Tuesday, June 12, 2012
After almost a whole month at the dock, on June 8, we finally untied the lines and headed down river. Our plan was to visit our old friend Ellen who lives in Southold, Long Island. We try to do this every year to celebrate her birthday.
Normally, we'd tie up at Greenport but there was some kind of boat show going on so we called Picozzi's Dering Harbor Marina on Shelter Island for a reservation. Shelter Island is just a short ferry trip to Greenport.
For once, we really got an early start. It was a beautiful day and we headed down river in a cool breeze from the south. As we approached the submarine base in Groton, one of the patrol boats that we always see on duty there, picked up speed and shadowed us all the way past the base. That's pretty unusual and of course, Frances had to get a picture of our escort.
Once our escort left us and we entered New London Harbor, we noticed three Coast Guard boats leaving Station New London and heading up river toward the sub base. We suspected that a sub was going to enter the harbor and we soon heard on the VHF radio the warning to maintain at least 500 yards distance from the incoming U.S. Navy warship. We've seen this "event" several times and it is impressive but today, we cleared the harbor before the sub arrived.
Once out in the Sound, we turned to 220 degrees and began to enjoy what we can only dream about during the winter.
The Cross Sound ferry seemed like an old friend.
With absolutely calm seas and very little wind, we cruised along at about 16 mph so it wasn't long before we passed Plum Island and then Orient Point Light.
For those of you who don't know our area, Orient Point Light marks the channel between Plum Island and the north fork of Long Island. Here we exit Long Island Sound and enter Gardiner's Bay. Between Plum Island and the light can be a bumpy ride for about 500 yards since, depending on the tide, there can be a rapid current over a shallow, rocky bottom. But not today. In no time, we were again heading west now in Gardiner's Bay with Long Beach on our starboard side. Frances took the opportunity to get some nice cloud shots.
The western end of Long Beach is marked by another lighthouse, this one called the Tea Pot by the locals. We've taken many pictures of this lighthouse but what's one or two more on such a nice day?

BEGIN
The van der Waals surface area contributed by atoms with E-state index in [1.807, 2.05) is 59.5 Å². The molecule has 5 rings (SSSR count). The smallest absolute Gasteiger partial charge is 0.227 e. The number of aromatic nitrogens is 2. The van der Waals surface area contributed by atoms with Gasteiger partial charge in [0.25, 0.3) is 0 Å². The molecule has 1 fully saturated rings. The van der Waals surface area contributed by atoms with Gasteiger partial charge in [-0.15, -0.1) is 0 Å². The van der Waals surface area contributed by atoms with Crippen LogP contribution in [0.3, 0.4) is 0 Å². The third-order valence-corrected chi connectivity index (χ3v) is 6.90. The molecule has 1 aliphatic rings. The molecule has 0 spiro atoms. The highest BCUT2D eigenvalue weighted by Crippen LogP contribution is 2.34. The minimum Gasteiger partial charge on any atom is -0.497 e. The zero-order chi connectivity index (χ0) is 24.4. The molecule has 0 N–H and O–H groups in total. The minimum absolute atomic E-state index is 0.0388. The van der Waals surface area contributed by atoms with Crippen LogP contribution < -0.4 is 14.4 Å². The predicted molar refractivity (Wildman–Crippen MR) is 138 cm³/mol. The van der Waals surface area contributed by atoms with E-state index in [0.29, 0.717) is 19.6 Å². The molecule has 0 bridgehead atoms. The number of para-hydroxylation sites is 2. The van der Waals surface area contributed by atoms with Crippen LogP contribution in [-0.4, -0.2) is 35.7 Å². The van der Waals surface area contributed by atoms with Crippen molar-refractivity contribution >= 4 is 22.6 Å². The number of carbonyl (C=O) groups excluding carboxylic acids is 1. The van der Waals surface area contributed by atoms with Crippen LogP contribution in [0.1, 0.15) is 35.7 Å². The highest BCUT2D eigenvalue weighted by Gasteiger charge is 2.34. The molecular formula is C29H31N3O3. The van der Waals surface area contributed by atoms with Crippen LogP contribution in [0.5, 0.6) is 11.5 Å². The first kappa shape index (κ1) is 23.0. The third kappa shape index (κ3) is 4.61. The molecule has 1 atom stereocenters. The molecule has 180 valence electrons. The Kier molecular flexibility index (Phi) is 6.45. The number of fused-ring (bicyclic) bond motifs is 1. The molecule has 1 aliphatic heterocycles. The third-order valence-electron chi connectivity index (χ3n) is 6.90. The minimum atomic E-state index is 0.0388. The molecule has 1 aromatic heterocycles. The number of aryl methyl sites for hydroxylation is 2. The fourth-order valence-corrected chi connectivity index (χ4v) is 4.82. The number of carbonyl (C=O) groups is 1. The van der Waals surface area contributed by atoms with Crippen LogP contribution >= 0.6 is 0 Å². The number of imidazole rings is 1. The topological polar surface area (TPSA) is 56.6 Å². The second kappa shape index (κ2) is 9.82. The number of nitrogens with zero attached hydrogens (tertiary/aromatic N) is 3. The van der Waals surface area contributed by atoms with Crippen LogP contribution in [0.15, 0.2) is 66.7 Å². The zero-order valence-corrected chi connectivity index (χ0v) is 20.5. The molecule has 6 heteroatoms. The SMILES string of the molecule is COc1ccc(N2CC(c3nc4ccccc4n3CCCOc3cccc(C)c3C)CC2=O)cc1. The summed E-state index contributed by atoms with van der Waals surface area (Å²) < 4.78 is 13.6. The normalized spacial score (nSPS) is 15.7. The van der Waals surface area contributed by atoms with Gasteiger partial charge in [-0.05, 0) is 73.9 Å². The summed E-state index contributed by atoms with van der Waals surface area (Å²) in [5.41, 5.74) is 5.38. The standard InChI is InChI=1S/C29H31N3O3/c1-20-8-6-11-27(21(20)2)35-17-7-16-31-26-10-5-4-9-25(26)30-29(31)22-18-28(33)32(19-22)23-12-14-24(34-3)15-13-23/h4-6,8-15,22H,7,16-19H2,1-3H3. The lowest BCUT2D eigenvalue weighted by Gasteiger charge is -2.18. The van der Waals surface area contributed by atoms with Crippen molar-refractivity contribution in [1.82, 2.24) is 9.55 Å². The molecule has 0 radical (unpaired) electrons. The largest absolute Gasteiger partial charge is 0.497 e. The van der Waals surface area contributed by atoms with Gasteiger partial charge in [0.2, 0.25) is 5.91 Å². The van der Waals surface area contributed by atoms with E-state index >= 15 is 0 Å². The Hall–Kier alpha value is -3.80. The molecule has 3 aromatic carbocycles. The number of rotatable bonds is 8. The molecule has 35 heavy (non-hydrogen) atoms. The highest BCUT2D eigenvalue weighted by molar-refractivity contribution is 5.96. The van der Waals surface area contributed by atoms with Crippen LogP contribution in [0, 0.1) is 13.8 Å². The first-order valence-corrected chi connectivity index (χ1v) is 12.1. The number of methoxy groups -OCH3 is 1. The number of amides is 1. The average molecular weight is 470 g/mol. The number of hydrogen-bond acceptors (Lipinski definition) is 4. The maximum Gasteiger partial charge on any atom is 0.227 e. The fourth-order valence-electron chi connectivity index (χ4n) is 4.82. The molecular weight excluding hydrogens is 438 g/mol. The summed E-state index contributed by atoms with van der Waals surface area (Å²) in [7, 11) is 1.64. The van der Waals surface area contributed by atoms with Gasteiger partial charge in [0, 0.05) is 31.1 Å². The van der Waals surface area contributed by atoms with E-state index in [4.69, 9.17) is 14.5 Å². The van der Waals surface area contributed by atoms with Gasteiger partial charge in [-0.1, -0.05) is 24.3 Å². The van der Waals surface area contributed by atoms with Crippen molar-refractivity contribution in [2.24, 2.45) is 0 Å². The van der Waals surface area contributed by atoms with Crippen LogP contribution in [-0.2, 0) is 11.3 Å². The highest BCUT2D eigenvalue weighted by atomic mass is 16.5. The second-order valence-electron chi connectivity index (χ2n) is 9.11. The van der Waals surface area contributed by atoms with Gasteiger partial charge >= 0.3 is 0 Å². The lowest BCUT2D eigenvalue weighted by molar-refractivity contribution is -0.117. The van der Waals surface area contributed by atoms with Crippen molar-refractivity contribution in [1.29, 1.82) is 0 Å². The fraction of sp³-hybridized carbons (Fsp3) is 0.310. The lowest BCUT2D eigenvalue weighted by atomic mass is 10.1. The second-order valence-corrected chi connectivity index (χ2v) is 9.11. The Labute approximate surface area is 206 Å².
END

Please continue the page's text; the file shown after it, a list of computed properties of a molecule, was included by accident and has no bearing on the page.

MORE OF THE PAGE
A couple of more turns and we were in Greenport Harbor but instead of going there, we turned left into Shelter Island's Dering Harbor. There, we tied up at Picozzi's Dering Harbor Marina. It was pretty quiet due, we suspect, to the fact that the school vacations hadn't started yet.
Here's where we were.
The view from our slip was really nice. In a couple of weeks, there will be lots of boats here. This is really sailboat country.
The view from our port side included a rather distinguished neighbor (if you are really into boats, as we are). That's a Huckins, perhaps 60 feet or so. It's made of wood and then sheathed in fiberglass. This one was probably made in the mid-1960s and was in impeccable shape. Huckins is still in business and if you Google the name, you can read the company's fascinating history that includes design work on World War II PT Boats. This particular boat was named "Moira" and if you look carefully, you can see just a little PT Boat in its lines. We'd never seen a Huckins before so it was particularly interesting for us.
It became a little cloudy Friday afternoon but that was fine since we didn't have to bake in the sun. We treated ourselves to a very good (although expensive) lunch at the Pequit Inn. Nothing like sitting outside under a big tree enjoying a view of the harbor with lunch.
Picozzi's doesn't have floating docks so we had to deal with exiting the boat onto a fixed pier. It took us a while to get the hang of it again, but we did.
Although we didn't know it at the time, this was to be our last cruise for almost two months.